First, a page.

Early Stage Proposals for New-Build School in Godre’rgraig Given Green Light by Neath Port Talbot Council
Early stage proposals for a number of major school building and refurbishment projects have been given the green light by Neath Port Talbot Council this week, including a new-build replacement for Godre’rgraig Primary School which was evacuated in 2019 because of landslip fears.
Neath Port Talbot Council’s cabinet met on November 20, to discuss a series of ambitious new school submissions to be included in the Welsh Government’s Sustainable Communities for Learning funding programme.
The project is part of a long-term investment for schools and colleges from the Welsh Government, aimed to develop them as hubs for learning and to reduce buildings in poor condition.
While the plans were approved unanimously by members in attendance, officers were keen to note that this was a submission for the early stages of the overall plan to Welsh Government, adding that details of individual projects would also have to be submitted and approved at a later date.
Most notably, one submission will propose a new-build, English-medium school worth £17 million, to replace the closed Godre’rgraig Primary School on Gnoll Road, to provide 210 full-time and 30 part-time nursery places.
The school has been at the centre of debate in recent years after it was closed in 2019, following fears of a landslip from a nearby quarry spoil tip which forced students to relocate to temporary portable classrooms on the sports field adjoining Cwmtawe Community School.
There had been a solution to the issue, though it was one that few people were happy with. It came in the form of proposals put forward by the then Labour-run council to close three primary schools at Alltwen, Llangiwg and Godre’rgraig, replacing them with a new facility for 630 full-time pupils and 140 part-time nursery pupils alongside a special learning centre on land at Parc Ynysderw.
However, the new rainbow coalition in charge of the council following the most recent local government elections decided to scrap those proposals earlier this year, following what was described as an “overwhelming” backlash from teachers, parents and residents who argued the plans were unsuitable and damaging to education and community life in the Swansea Valley.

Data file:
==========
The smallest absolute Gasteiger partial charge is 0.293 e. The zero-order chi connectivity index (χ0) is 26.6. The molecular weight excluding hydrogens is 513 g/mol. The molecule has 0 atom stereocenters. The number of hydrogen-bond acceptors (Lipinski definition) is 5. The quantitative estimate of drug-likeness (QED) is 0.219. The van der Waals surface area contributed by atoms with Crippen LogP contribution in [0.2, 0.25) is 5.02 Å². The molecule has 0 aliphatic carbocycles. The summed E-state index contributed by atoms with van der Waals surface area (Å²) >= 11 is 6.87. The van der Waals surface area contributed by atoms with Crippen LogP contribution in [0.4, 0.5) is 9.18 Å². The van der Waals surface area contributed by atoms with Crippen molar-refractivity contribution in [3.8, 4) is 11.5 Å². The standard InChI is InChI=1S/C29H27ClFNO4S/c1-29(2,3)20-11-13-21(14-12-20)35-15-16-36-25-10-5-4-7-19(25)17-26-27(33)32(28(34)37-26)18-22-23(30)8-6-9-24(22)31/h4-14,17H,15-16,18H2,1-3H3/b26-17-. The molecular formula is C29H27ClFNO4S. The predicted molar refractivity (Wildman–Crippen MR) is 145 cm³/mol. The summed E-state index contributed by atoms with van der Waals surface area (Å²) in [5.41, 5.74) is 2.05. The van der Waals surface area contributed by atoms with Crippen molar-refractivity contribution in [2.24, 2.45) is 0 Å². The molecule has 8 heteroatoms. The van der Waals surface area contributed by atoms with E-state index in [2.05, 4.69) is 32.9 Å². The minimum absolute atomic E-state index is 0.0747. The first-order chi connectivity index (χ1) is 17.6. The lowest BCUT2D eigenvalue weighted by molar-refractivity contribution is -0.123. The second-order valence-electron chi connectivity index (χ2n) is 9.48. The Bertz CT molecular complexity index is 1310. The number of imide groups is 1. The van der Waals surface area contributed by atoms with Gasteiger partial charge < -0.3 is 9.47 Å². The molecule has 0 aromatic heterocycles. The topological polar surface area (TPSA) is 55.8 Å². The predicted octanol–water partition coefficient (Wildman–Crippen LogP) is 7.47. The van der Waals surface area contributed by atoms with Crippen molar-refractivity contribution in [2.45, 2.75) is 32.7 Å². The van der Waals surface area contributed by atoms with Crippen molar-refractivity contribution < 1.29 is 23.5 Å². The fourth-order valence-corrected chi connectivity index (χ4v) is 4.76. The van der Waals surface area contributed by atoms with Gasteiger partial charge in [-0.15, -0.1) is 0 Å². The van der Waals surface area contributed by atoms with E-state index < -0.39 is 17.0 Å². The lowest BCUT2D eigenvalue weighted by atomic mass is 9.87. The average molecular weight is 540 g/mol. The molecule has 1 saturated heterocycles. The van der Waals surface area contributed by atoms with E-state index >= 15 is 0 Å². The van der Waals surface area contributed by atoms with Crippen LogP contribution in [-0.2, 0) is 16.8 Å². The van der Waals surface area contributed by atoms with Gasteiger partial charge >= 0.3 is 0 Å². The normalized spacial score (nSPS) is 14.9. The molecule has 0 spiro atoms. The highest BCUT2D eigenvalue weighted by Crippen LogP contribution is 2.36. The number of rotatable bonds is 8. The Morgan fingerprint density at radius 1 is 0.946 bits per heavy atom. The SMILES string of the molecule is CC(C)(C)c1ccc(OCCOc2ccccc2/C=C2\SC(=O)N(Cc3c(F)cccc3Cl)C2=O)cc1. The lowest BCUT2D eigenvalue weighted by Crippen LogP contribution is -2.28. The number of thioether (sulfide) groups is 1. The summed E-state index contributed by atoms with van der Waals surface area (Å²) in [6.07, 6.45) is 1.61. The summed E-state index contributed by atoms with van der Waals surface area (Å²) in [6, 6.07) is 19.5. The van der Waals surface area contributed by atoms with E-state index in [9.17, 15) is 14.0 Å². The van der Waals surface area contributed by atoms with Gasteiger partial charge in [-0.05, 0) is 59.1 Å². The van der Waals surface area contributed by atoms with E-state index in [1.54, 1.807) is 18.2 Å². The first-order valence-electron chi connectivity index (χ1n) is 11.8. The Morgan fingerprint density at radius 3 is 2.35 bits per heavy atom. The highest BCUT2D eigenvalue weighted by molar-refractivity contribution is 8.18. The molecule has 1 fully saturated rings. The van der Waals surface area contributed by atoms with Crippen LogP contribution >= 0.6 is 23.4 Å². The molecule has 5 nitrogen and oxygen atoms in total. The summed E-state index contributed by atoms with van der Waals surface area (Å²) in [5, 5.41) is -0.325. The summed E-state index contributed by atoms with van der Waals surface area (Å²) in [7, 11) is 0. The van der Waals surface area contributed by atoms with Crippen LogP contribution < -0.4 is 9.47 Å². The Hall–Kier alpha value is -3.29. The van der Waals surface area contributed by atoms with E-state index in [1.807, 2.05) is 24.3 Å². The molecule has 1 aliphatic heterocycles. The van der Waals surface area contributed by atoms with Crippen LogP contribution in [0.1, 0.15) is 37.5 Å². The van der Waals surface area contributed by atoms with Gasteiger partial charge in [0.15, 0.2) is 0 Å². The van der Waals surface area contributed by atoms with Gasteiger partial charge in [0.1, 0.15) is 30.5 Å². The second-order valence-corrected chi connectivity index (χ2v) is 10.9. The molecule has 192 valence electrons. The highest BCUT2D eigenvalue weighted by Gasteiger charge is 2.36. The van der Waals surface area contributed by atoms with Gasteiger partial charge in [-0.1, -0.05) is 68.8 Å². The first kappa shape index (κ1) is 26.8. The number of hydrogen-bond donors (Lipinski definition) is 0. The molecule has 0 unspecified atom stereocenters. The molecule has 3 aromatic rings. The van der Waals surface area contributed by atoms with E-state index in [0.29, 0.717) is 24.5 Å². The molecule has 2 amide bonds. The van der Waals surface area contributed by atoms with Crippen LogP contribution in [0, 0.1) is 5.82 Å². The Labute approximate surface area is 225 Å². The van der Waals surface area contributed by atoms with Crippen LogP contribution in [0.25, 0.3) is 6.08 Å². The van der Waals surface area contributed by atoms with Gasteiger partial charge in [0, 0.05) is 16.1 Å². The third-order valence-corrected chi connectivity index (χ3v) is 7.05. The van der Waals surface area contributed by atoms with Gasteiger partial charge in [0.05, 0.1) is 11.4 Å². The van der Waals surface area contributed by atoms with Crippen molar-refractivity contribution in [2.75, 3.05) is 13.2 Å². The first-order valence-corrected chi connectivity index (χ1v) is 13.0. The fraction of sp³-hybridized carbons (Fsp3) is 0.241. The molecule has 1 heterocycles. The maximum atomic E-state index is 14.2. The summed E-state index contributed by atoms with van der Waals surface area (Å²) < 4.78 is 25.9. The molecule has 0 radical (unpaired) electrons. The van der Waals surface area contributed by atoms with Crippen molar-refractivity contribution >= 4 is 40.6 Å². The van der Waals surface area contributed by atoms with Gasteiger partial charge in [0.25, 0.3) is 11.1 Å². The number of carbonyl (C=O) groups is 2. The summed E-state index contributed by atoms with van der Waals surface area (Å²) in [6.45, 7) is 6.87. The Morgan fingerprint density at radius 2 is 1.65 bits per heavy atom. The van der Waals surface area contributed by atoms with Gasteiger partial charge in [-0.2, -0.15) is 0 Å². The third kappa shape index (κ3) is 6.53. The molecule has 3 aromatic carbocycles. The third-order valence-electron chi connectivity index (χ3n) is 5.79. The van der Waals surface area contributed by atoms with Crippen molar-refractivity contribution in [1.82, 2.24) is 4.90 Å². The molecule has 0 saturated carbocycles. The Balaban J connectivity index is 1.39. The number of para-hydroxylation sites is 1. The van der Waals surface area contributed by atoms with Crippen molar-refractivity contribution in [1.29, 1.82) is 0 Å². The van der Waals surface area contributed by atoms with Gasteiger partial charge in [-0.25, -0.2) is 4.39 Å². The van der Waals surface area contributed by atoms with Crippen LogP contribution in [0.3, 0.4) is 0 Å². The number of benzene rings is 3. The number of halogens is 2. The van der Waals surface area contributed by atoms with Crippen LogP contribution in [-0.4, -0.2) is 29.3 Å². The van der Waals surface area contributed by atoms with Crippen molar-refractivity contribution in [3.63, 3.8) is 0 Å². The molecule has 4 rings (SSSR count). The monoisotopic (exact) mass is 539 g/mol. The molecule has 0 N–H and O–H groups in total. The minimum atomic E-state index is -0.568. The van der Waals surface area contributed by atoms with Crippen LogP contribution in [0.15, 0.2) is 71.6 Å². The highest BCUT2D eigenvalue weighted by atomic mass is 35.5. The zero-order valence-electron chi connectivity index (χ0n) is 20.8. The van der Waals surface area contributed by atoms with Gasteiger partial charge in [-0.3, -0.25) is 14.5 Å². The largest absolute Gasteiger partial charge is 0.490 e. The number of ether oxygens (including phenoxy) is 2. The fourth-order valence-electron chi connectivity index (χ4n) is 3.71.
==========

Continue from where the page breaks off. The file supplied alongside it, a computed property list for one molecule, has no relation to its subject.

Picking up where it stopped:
With this early stage of approval now granted by the council, the plans will go before the Welsh Government for acceptance, in what could be one way out of a multi-million pound headache they face with the children of Godre’rgraig still based in temporary classrooms.
Council leader for Neath Port Talbot Steve Hunt said even though the plans were still in the early stages, he was confident that officers would be able to deliver a strong case to Welsh Government.
He said: “I have the utmost confidence in the officers in this authority to deliver a prudent, strong business case, to deliver what the Swansea Valley wants, and I’m hoping that we will have good news in the future as we move forward in the process.”
Though Labour leader for Neath Port Talbot Rob Jones was eager to note that there was still a lot of work to be done before construction on any of the schools could actually start, adding that there was no guarantee the plans would be passed by Welsh Government at this early stage, or even once further details were brought forward.
He said: “I think it’s very important we emphasise that whilst it may be approved by cabinet today, its still got to be approved by Welsh Government and then there’s a lot of water that’s got to go under this bridge before any formulation or recommendations come back to council to further pursue these.
“I just wanted to make that clear, because I wouldn’t want any communities to think they’re having new schools, new extensions, new refurbishments, when at the moment we’re just opening the gate to pursue those.”
Meanwhile there were three other funding requests included within the proposals which will also go to Welsh Government ministers for approval before funding is granted.
These include a £10 million extension added to Ysgol Maes Y Coed Special School in Bryncoch, to allow the site to take in 40 extra pupils who would benefit from the specialist facilities there.
There was also a £9 million proposal for a complete refurbishment of the vacated Education, Library and Resource Service (ELRS) building at Reginald Street, Port Talbot. And finally, a £17 million replacement single-site school for Ysgol Hendrefelin Special School, which is a maintained community special school currently based on three sites.
A spokesperson for Neath Port Talbot Council previously said: “Under the Sustainable Communities for Learning programme, the Welsh Government provides 75% funding of special school projects and 65% for all others, with the remaining funding provided by the council.
“If approval is given then officers will be able to submit a variation request asking for the additional schemes to be included in the council’s capital programme, and for the Swansea Valley scheme to be removed following the determination in March, 2023, not to progress the project.
“If the request is then approved by Welsh Government, each new scheme will need to be developed in more detail, with a full business case submitted before any funding is agreed.”
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